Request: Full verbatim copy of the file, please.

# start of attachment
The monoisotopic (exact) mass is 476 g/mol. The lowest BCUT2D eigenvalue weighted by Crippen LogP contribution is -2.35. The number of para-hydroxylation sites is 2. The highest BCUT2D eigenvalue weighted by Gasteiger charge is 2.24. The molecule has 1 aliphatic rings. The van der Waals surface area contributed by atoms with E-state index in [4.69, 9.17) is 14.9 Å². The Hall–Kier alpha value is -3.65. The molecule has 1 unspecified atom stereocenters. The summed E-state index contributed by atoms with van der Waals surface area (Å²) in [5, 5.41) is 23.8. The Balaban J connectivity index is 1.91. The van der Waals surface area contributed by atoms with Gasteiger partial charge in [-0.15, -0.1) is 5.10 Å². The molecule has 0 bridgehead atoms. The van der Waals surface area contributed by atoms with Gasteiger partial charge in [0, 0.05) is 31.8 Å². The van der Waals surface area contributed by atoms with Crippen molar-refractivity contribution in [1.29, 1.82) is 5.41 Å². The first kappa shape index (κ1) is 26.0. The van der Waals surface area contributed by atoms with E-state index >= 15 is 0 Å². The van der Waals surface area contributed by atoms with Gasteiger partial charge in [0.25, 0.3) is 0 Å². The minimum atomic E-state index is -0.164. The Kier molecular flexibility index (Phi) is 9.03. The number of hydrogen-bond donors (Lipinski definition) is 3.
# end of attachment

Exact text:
The monoisotopic (exact) mass is 476 g/mol. The lowest BCUT2D eigenvalue weighted by Crippen LogP contribution is -2.35. The number of para-hydroxylation sites is 2. The highest BCUT2D eigenvalue weighted by Gasteiger charge is 2.24. The molecule has 1 aliphatic rings. The van der Waals surface area contributed by atoms with E-state index in [4.69, 9.17) is 14.9 Å². The Hall–Kier alpha value is -3.65. The molecule has 1 unspecified atom stereocenters. The summed E-state index contributed by atoms with van der Waals surface area (Å²) in [5, 5.41) is 23.8. The Balaban J connectivity index is 1.91. The van der Waals surface area contributed by atoms with Gasteiger partial charge in [-0.15, -0.1) is 5.10 Å². The molecule has 0 bridgehead atoms. The van der Waals surface area contributed by atoms with Gasteiger partial charge in [0, 0.05) is 31.8 Å². The van der Waals surface area contributed by atoms with Crippen molar-refractivity contribution in [1.29, 1.82) is 5.41 Å². The first kappa shape index (κ1) is 26.0. The van der Waals surface area contributed by atoms with E-state index >= 15 is 0 Å². The van der Waals surface area contributed by atoms with Gasteiger partial charge in [0.25, 0.3) is 0 Å². The minimum atomic E-state index is -0.164. The Kier molecular flexibility index (Phi) is 9.03. The number of hydrogen-bond donors (Lipinski definition) is 3.